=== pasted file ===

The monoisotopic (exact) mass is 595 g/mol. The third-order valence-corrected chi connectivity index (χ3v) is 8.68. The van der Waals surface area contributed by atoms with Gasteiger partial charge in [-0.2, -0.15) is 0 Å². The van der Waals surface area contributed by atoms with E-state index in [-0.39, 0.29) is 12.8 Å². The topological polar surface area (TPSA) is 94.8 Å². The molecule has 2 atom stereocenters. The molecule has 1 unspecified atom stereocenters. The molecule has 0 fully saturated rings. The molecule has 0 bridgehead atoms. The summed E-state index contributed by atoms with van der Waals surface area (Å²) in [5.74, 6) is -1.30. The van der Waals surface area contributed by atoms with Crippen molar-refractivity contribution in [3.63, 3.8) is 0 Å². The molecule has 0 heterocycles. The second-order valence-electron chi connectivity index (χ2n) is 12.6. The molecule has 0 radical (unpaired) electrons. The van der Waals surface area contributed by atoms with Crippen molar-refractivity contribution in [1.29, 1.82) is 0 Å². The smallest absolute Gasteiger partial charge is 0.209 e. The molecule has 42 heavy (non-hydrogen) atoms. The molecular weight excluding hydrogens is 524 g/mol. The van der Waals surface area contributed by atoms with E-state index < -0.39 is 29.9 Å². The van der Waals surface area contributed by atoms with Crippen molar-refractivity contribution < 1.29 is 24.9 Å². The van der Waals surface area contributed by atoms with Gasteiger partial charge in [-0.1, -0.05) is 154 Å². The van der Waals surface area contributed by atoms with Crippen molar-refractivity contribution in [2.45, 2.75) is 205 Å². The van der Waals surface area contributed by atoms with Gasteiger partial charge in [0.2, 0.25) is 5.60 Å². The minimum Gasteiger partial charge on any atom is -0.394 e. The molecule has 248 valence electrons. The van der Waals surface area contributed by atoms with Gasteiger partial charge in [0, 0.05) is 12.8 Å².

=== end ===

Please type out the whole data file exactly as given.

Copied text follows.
The monoisotopic (exact) mass is 595 g/mol. The third-order valence-corrected chi connectivity index (χ3v) is 8.68. The van der Waals surface area contributed by atoms with Gasteiger partial charge in [-0.2, -0.15) is 0 Å². The van der Waals surface area contributed by atoms with E-state index in [-0.39, 0.29) is 12.8 Å². The topological polar surface area (TPSA) is 94.8 Å². The molecule has 2 atom stereocenters. The molecule has 1 unspecified atom stereocenters. The molecule has 0 fully saturated rings. The molecule has 0 bridgehead atoms. The summed E-state index contributed by atoms with van der Waals surface area (Å²) in [5.74, 6) is -1.30. The van der Waals surface area contributed by atoms with Crippen molar-refractivity contribution in [3.63, 3.8) is 0 Å². The molecule has 0 heterocycles. The second-order valence-electron chi connectivity index (χ2n) is 12.6. The molecule has 0 radical (unpaired) electrons. The van der Waals surface area contributed by atoms with Crippen molar-refractivity contribution in [1.29, 1.82) is 0 Å². The smallest absolute Gasteiger partial charge is 0.209 e. The molecule has 42 heavy (non-hydrogen) atoms. The molecular weight excluding hydrogens is 524 g/mol. The van der Waals surface area contributed by atoms with E-state index < -0.39 is 29.9 Å². The van der Waals surface area contributed by atoms with Crippen molar-refractivity contribution < 1.29 is 24.9 Å². The van der Waals surface area contributed by atoms with Gasteiger partial charge in [-0.1, -0.05) is 154 Å². The van der Waals surface area contributed by atoms with Crippen molar-refractivity contribution in [2.45, 2.75) is 205 Å². The van der Waals surface area contributed by atoms with Gasteiger partial charge in [0.2, 0.25) is 5.60 Å². The minimum Gasteiger partial charge on any atom is -0.394 e. The molecule has 248 valence electrons. The van der Waals surface area contributed by atoms with Gasteiger partial charge in [0, 0.05) is 12.8 Å².